Discussion in 'Antennas, Feedlines, Towers & Rotors' started by KQ0J, Jan 22, 2020.
Well, at least we know copper theives weren't the culprits. On the other hand, underground varmints just love insulation. and the sticky floodant inside DB coax tastes like dessert to them, apparently.
Any gophers or squirrels hanging around your friend's QTH?
These are just my long-term observations about feedlines. Nothing scientific. But, I'm not sure I've had any particular antenna in use for more than 4 years, and that goes back about 60 years. That is a lot of antennas and a lot of feedlines. I've never worried about rotted coax, window line, twin lead, etc. It happens.
Disclaimer: I never run more than 100 watts output.
For probably the about last 15-20 years I've moved almost exclusively to feeding my unbalanced antennas with some version of satellite TV or CATV coax. Yes, it is 75 Ohm. If I need lower impedance, such as for a 1/4 wave vertical, I can use the satellite twin version coax which comes out to 37.5 Ohms when properly configured. The best thing is that this coax is usually free, or available for nearly free. It is very low loss. The orange stuff is meant for direct burial. Even the stuff that isn't meant for direct burial outlives my antennas. Except for color changes to match the soil, when I pull it out of the ground a few years after I installed it, it still looks pretty reasonable.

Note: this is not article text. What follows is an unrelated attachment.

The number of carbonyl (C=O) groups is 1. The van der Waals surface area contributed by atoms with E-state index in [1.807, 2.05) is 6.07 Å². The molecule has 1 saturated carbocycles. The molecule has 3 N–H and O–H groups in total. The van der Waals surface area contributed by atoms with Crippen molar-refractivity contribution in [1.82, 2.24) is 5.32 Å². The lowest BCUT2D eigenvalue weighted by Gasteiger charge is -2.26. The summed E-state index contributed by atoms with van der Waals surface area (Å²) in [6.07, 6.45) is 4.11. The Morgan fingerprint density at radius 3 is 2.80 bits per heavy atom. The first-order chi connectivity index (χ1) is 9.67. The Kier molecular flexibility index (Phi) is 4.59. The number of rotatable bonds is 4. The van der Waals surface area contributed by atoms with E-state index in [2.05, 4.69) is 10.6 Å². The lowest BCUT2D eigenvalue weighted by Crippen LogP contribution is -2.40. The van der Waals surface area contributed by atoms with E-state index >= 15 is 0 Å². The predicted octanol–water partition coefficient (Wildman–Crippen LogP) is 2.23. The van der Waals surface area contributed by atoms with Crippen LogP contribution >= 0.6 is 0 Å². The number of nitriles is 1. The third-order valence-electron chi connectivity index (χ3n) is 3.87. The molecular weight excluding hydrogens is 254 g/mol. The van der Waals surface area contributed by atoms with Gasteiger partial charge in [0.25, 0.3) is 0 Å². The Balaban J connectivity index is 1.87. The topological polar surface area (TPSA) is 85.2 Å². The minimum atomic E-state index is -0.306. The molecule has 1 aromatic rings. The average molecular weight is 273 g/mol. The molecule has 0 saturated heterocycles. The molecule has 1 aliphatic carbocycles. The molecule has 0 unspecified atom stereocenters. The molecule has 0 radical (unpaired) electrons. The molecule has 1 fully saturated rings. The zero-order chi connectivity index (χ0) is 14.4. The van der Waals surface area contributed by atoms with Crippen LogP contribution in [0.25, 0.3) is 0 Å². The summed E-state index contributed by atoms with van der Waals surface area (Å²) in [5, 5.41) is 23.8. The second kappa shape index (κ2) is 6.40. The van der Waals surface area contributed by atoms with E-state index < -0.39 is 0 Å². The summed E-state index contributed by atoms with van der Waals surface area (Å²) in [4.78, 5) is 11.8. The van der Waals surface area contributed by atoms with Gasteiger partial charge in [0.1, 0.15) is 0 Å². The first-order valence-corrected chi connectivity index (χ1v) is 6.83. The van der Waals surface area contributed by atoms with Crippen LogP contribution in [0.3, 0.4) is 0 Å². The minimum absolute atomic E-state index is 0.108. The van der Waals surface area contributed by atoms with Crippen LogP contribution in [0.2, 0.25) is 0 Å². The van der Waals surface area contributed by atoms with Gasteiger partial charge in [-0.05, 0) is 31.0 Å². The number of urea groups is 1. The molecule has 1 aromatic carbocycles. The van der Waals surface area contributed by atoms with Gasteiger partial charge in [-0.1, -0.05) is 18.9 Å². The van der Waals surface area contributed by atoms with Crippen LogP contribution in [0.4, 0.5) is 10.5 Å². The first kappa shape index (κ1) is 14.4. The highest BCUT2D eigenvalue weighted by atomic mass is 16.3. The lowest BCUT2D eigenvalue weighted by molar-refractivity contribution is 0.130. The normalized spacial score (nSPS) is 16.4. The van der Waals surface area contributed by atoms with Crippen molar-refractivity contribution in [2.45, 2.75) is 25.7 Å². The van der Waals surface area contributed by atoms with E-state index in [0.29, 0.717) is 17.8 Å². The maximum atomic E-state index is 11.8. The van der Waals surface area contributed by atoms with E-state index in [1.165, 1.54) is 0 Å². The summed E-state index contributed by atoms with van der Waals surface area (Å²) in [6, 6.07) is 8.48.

I often find 25, 50 and 100 foot pieces of RG6 coax that have good weather proof Type-F connectors on each end. I don't use them with the connectors buried below ground. Above ground I usually adapt them to BNC or PL-259. They get coated with a good slathering of "liquid electrical tape". Probably more than 40 years ago I standardized on BNC connectors for nearly everything I do at home. Crimpers and BNC connectors are also very inexpensive at most big-box home improvement stores.
One of my biggest disappointments with feedline came a couple of years ago. I had a NIB (new in box) 100 foot roll of 450 Ohm #16 window line. I bought it as surplus in Oakland, CA sometime in 1969-1970. It probably wasn't even 60 years old. I pulled it out of the box and the brown plastic fell into thousands of little pieces.
I've run RG6 72 ohm coax hundreds of feet and use F-Type to PL259 connectors and they will handle quite a bit of power.
My 160 and 80 meter Four Squares both use RG6 phasing lines.
Direct burial without putting it in conduit has always cause me problems with underground animals/rodents.
I've never had good luck with RG213 direct burial, the LMR 400 and 600 cable has always been much better over a longer time.